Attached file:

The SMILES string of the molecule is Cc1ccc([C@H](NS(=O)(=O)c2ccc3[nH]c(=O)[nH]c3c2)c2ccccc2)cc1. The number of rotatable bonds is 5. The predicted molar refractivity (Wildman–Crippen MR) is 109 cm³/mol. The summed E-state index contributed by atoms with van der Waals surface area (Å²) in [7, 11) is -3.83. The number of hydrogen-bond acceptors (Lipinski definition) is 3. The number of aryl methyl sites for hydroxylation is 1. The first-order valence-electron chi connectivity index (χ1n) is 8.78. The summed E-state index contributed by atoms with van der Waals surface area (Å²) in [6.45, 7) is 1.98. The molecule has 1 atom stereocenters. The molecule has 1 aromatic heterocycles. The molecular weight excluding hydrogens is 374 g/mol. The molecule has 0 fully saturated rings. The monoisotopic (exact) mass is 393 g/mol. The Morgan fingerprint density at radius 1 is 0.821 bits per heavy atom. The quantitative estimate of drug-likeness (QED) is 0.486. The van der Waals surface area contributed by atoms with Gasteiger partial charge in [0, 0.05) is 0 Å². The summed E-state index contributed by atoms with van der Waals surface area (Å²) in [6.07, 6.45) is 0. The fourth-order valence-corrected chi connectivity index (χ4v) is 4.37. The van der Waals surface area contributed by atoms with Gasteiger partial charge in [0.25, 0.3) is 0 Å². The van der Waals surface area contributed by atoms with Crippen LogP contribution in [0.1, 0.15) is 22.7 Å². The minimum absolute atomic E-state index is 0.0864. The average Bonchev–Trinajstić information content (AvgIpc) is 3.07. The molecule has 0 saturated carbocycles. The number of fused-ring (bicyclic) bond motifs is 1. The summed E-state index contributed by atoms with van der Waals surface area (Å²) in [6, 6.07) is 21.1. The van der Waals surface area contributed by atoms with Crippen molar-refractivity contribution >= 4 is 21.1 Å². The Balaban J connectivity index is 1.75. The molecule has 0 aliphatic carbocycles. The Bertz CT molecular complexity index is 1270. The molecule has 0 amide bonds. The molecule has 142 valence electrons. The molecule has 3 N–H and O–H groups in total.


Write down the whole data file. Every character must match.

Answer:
The SMILES string of the molecule is Cc1ccc([C@H](NS(=O)(=O)c2ccc3[nH]c(=O)[nH]c3c2)c2ccccc2)cc1. The number of rotatable bonds is 5. The predicted molar refractivity (Wildman–Crippen MR) is 109 cm³/mol. The summed E-state index contributed by atoms with van der Waals surface area (Å²) in [7, 11) is -3.83. The number of hydrogen-bond acceptors (Lipinski definition) is 3. The number of aryl methyl sites for hydroxylation is 1. The first-order valence-electron chi connectivity index (χ1n) is 8.78. The summed E-state index contributed by atoms with van der Waals surface area (Å²) in [6.45, 7) is 1.98. The molecule has 1 atom stereocenters. The molecule has 1 aromatic heterocycles. The molecular weight excluding hydrogens is 374 g/mol. The molecule has 0 fully saturated rings. The monoisotopic (exact) mass is 393 g/mol. The Morgan fingerprint density at radius 1 is 0.821 bits per heavy atom. The quantitative estimate of drug-likeness (QED) is 0.486. The van der Waals surface area contributed by atoms with Gasteiger partial charge in [0, 0.05) is 0 Å². The summed E-state index contributed by atoms with van der Waals surface area (Å²) in [6.07, 6.45) is 0. The fourth-order valence-corrected chi connectivity index (χ4v) is 4.37. The van der Waals surface area contributed by atoms with Gasteiger partial charge in [0.25, 0.3) is 0 Å². The van der Waals surface area contributed by atoms with Crippen LogP contribution in [0.1, 0.15) is 22.7 Å². The minimum absolute atomic E-state index is 0.0864. The average Bonchev–Trinajstić information content (AvgIpc) is 3.07. The molecule has 0 saturated carbocycles. The number of fused-ring (bicyclic) bond motifs is 1. The summed E-state index contributed by atoms with van der Waals surface area (Å²) in [6, 6.07) is 21.1. The van der Waals surface area contributed by atoms with Crippen molar-refractivity contribution >= 4 is 21.1 Å². The Balaban J connectivity index is 1.75. The molecule has 0 aliphatic carbocycles. The Bertz CT molecular complexity index is 1270. The molecule has 0 amide bonds. The molecule has 142 valence electrons. The molecule has 3 N–H and O–H groups in total.